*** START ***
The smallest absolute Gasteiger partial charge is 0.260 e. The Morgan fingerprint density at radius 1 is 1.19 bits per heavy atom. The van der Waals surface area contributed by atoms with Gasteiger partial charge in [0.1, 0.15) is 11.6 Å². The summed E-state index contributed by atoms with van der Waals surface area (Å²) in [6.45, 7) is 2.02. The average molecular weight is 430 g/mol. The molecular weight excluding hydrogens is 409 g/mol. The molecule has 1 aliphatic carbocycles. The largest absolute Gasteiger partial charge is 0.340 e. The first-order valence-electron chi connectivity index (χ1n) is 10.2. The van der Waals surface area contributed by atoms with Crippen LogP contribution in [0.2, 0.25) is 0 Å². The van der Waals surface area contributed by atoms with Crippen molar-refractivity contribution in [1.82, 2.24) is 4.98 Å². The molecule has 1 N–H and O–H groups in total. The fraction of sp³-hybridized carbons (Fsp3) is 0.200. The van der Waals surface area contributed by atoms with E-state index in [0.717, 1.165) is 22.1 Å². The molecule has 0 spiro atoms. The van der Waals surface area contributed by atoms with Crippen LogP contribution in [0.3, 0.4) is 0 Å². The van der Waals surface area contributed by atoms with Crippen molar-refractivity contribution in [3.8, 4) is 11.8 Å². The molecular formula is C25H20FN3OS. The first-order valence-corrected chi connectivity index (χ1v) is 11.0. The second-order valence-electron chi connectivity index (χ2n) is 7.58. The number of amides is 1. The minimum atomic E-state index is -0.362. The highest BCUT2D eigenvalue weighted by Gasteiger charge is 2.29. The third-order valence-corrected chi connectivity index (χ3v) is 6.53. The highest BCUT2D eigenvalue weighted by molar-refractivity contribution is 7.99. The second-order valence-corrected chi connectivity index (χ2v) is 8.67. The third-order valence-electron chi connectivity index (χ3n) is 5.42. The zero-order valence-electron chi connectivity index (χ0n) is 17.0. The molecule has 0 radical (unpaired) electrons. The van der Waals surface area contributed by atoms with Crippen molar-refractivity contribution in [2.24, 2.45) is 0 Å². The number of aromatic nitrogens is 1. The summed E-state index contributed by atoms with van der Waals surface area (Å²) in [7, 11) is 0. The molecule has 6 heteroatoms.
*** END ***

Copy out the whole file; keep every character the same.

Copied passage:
The smallest absolute Gasteiger partial charge is 0.260 e. The Morgan fingerprint density at radius 1 is 1.19 bits per heavy atom. The van der Waals surface area contributed by atoms with Gasteiger partial charge in [0.1, 0.15) is 11.6 Å². The summed E-state index contributed by atoms with van der Waals surface area (Å²) in [6.45, 7) is 2.02. The average molecular weight is 430 g/mol. The molecular weight excluding hydrogens is 409 g/mol. The molecule has 1 aliphatic carbocycles. The largest absolute Gasteiger partial charge is 0.340 e. The first-order valence-electron chi connectivity index (χ1n) is 10.2. The van der Waals surface area contributed by atoms with Crippen LogP contribution in [0.2, 0.25) is 0 Å². The van der Waals surface area contributed by atoms with Crippen molar-refractivity contribution in [1.82, 2.24) is 4.98 Å². The molecule has 1 N–H and O–H groups in total. The fraction of sp³-hybridized carbons (Fsp3) is 0.200. The van der Waals surface area contributed by atoms with E-state index in [0.717, 1.165) is 22.1 Å². The molecule has 0 spiro atoms. The van der Waals surface area contributed by atoms with Crippen LogP contribution in [0.3, 0.4) is 0 Å². The van der Waals surface area contributed by atoms with Crippen molar-refractivity contribution in [3.8, 4) is 11.8 Å². The molecular formula is C25H20FN3OS. The first-order valence-corrected chi connectivity index (χ1v) is 11.0. The second-order valence-electron chi connectivity index (χ2n) is 7.58. The number of amides is 1. The minimum atomic E-state index is -0.362. The highest BCUT2D eigenvalue weighted by Gasteiger charge is 2.29. The third-order valence-corrected chi connectivity index (χ3v) is 6.53. The highest BCUT2D eigenvalue weighted by molar-refractivity contribution is 7.99. The second-order valence-corrected chi connectivity index (χ2v) is 8.67. The third-order valence-electron chi connectivity index (χ3n) is 5.42. The zero-order valence-electron chi connectivity index (χ0n) is 17.0. The molecule has 0 radical (unpaired) electrons. The van der Waals surface area contributed by atoms with Crippen molar-refractivity contribution in [2.24, 2.45) is 0 Å². The number of aromatic nitrogens is 1. The summed E-state index contributed by atoms with van der Waals surface area (Å²) in [7, 11) is 0. The molecule has 6 heteroatoms.